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Journal Article

Synaptic transmission at the vestibular hair cells of amniotes


Pangrsic,  Tina
Research Group of Clinical Neuroscience, Max Planck Institute for Multidisciplinary Sciences, Max Planck Society;

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Mukhopadhyay, M., & Pangrsic, T. (2022). Synaptic transmission at the vestibular hair cells of amniotes. Molecular and Cellular Neuroscience, 121: 103749. doi:10.1016/j.mcn.2022.103749.

Cite as: https://hdl.handle.net/21.11116/0000-000C-3B7A-A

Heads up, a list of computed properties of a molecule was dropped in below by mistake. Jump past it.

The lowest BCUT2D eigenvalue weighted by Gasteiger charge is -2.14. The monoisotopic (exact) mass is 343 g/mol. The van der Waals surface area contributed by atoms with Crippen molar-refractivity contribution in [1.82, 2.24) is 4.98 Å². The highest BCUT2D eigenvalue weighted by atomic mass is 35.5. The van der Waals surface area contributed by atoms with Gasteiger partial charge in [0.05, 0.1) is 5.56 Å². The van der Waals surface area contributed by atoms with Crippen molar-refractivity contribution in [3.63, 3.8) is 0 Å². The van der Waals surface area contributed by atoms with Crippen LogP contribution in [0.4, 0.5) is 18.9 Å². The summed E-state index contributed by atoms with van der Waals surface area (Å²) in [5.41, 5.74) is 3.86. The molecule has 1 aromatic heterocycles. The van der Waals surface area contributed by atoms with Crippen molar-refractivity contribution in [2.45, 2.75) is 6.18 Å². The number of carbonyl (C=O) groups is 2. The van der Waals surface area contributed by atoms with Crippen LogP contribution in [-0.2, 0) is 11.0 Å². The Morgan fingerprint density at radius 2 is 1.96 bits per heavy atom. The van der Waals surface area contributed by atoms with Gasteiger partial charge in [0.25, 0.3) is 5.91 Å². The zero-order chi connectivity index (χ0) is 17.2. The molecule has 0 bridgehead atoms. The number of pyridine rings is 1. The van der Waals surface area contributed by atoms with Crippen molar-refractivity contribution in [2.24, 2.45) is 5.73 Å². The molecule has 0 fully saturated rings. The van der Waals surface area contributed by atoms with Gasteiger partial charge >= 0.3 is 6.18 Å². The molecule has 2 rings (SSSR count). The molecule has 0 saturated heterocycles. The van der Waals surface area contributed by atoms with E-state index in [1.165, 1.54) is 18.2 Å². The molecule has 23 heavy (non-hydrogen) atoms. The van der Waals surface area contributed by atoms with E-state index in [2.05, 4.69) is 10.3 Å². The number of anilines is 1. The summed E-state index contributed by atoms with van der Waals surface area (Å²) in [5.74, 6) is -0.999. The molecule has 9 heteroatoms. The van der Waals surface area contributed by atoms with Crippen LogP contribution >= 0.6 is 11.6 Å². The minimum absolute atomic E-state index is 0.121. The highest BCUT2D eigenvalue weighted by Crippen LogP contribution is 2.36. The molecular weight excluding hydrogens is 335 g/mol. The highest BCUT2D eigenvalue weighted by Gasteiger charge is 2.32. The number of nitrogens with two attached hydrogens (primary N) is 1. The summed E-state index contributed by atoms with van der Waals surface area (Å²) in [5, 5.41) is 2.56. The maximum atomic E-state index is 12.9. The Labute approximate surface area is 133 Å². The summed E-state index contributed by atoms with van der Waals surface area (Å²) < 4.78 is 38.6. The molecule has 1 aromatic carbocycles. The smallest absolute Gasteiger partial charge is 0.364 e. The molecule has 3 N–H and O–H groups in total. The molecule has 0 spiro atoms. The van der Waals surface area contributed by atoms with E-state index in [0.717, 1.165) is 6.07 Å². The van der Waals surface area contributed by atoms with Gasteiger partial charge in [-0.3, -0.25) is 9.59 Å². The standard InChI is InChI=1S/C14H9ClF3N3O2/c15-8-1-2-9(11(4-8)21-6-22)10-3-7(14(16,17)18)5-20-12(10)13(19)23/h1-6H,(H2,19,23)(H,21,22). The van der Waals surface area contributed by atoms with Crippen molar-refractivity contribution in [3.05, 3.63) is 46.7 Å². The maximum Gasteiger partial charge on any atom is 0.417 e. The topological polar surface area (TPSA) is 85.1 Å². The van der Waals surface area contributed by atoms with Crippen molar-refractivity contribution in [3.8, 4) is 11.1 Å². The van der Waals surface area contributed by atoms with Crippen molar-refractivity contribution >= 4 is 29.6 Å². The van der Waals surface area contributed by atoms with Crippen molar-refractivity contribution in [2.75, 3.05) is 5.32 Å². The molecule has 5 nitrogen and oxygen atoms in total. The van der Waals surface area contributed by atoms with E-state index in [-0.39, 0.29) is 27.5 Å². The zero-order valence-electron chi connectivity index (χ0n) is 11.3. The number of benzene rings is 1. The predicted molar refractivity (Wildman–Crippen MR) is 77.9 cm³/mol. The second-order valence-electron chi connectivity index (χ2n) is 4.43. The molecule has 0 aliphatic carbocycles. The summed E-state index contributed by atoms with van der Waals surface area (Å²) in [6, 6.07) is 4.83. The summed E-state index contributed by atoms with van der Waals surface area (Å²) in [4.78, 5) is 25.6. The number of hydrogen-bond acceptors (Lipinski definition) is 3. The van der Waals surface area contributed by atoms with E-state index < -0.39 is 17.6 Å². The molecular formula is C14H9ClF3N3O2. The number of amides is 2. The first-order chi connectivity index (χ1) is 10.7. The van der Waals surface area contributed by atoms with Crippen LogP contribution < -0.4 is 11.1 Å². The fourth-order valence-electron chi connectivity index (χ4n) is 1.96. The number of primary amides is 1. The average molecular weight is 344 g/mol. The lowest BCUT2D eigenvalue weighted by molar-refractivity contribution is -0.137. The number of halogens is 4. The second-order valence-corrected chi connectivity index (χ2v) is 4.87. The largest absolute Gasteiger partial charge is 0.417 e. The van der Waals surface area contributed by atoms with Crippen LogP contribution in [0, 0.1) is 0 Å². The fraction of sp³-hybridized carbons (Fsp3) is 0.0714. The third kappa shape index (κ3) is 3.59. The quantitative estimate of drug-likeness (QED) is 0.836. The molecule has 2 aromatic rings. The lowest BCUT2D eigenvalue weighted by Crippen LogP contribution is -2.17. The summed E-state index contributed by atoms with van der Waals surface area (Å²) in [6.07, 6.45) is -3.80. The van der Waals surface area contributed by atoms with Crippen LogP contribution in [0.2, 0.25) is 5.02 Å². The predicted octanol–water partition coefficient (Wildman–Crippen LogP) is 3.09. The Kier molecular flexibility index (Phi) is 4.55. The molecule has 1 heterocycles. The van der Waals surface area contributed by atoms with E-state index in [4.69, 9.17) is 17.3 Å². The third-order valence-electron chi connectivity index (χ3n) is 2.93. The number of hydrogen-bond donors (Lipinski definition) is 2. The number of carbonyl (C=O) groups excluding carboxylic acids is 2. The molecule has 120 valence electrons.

A harmonized interplay between the central nervous system and the five peripheral end organs is how the vestibular system helps organisms feel a sense of balance and motion in three-dimensional space. The receptor cells of this system, much like their cochlear equivalents, are the specialized hair cells. However, research over the years has shown that the vestibular end organs and hair cells evolved very differently from their cochlear counterparts. The structurally unique calyceal synapse, which appeared much later in the evolutionary time scale, and continues to intrigue researchers, is now known to support several forms of synaptic neurotransmission. The conventional quantal transmission is believed to employ the ribbon structures, which carry several tethered vesicles filled with neurotransmitters. However, the field of vestibular hair cell synaptic molecular anatomy is still at a nascent stage and needs further work. In this review, we will touch upon the basic structure and function of the peripheral vestibular system, with the focus on the various modes of neurotransmission at the type I vestibular hair cells. We will also shed light on the current knowledge about the molecular anatomy of the vestibular hair cell synapses and vestibular synaptopathy.